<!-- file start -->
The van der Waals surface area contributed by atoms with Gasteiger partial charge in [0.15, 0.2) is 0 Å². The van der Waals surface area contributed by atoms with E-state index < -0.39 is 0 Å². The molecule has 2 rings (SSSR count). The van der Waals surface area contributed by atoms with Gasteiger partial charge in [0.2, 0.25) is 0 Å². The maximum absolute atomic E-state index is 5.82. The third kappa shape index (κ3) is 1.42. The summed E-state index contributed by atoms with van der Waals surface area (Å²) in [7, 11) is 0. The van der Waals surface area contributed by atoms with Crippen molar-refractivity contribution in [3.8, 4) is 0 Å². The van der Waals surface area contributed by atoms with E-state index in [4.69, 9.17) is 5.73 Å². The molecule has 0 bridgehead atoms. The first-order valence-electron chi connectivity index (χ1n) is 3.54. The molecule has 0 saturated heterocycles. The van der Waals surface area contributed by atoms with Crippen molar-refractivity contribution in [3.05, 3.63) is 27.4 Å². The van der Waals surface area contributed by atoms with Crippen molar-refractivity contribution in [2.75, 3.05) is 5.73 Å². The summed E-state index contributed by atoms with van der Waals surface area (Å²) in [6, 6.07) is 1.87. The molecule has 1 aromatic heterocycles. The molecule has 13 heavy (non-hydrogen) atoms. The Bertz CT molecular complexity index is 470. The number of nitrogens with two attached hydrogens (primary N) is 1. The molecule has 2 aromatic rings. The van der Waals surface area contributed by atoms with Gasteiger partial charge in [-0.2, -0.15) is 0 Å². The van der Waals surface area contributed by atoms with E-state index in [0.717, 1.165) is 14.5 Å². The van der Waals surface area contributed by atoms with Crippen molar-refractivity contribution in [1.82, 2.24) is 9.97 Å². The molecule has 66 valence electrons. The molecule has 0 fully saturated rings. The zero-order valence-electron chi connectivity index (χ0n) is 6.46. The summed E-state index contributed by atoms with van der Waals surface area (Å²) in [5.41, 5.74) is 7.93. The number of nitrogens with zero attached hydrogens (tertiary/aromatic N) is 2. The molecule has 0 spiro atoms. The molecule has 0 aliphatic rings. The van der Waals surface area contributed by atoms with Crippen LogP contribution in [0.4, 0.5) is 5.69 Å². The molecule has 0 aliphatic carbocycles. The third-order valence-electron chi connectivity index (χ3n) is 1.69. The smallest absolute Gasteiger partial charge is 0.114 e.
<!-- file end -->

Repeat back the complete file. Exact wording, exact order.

The van der Waals surface area contributed by atoms with Gasteiger partial charge in [0.15, 0.2) is 0 Å². The van der Waals surface area contributed by atoms with E-state index < -0.39 is 0 Å². The molecule has 2 rings (SSSR count). The van der Waals surface area contributed by atoms with Gasteiger partial charge in [0.2, 0.25) is 0 Å². The maximum absolute atomic E-state index is 5.82. The third kappa shape index (κ3) is 1.42. The summed E-state index contributed by atoms with van der Waals surface area (Å²) in [7, 11) is 0. The van der Waals surface area contributed by atoms with Crippen molar-refractivity contribution in [3.8, 4) is 0 Å². The van der Waals surface area contributed by atoms with E-state index in [4.69, 9.17) is 5.73 Å². The molecule has 0 bridgehead atoms. The first-order valence-electron chi connectivity index (χ1n) is 3.54. The molecule has 0 saturated heterocycles. The van der Waals surface area contributed by atoms with Crippen molar-refractivity contribution in [3.05, 3.63) is 27.4 Å². The van der Waals surface area contributed by atoms with Crippen molar-refractivity contribution in [2.75, 3.05) is 5.73 Å². The summed E-state index contributed by atoms with van der Waals surface area (Å²) in [6, 6.07) is 1.87. The molecule has 1 aromatic heterocycles. The molecule has 13 heavy (non-hydrogen) atoms. The Bertz CT molecular complexity index is 470. The number of nitrogens with two attached hydrogens (primary N) is 1. The molecule has 2 aromatic rings. The van der Waals surface area contributed by atoms with Gasteiger partial charge in [-0.2, -0.15) is 0 Å². The van der Waals surface area contributed by atoms with E-state index in [0.717, 1.165) is 14.5 Å². The van der Waals surface area contributed by atoms with Crippen molar-refractivity contribution in [1.82, 2.24) is 9.97 Å². The molecule has 66 valence electrons. The molecule has 0 fully saturated rings. The zero-order valence-electron chi connectivity index (χ0n) is 6.46. The summed E-state index contributed by atoms with van der Waals surface area (Å²) in [5.41, 5.74) is 7.93. The number of nitrogens with zero attached hydrogens (tertiary/aromatic N) is 2. The molecule has 0 spiro atoms. The molecule has 0 aliphatic rings. The van der Waals surface area contributed by atoms with Crippen LogP contribution in [0.4, 0.5) is 5.69 Å². The molecule has 0 aliphatic carbocycles. The third-order valence-electron chi connectivity index (χ3n) is 1.69. The smallest absolute Gasteiger partial charge is 0.114 e.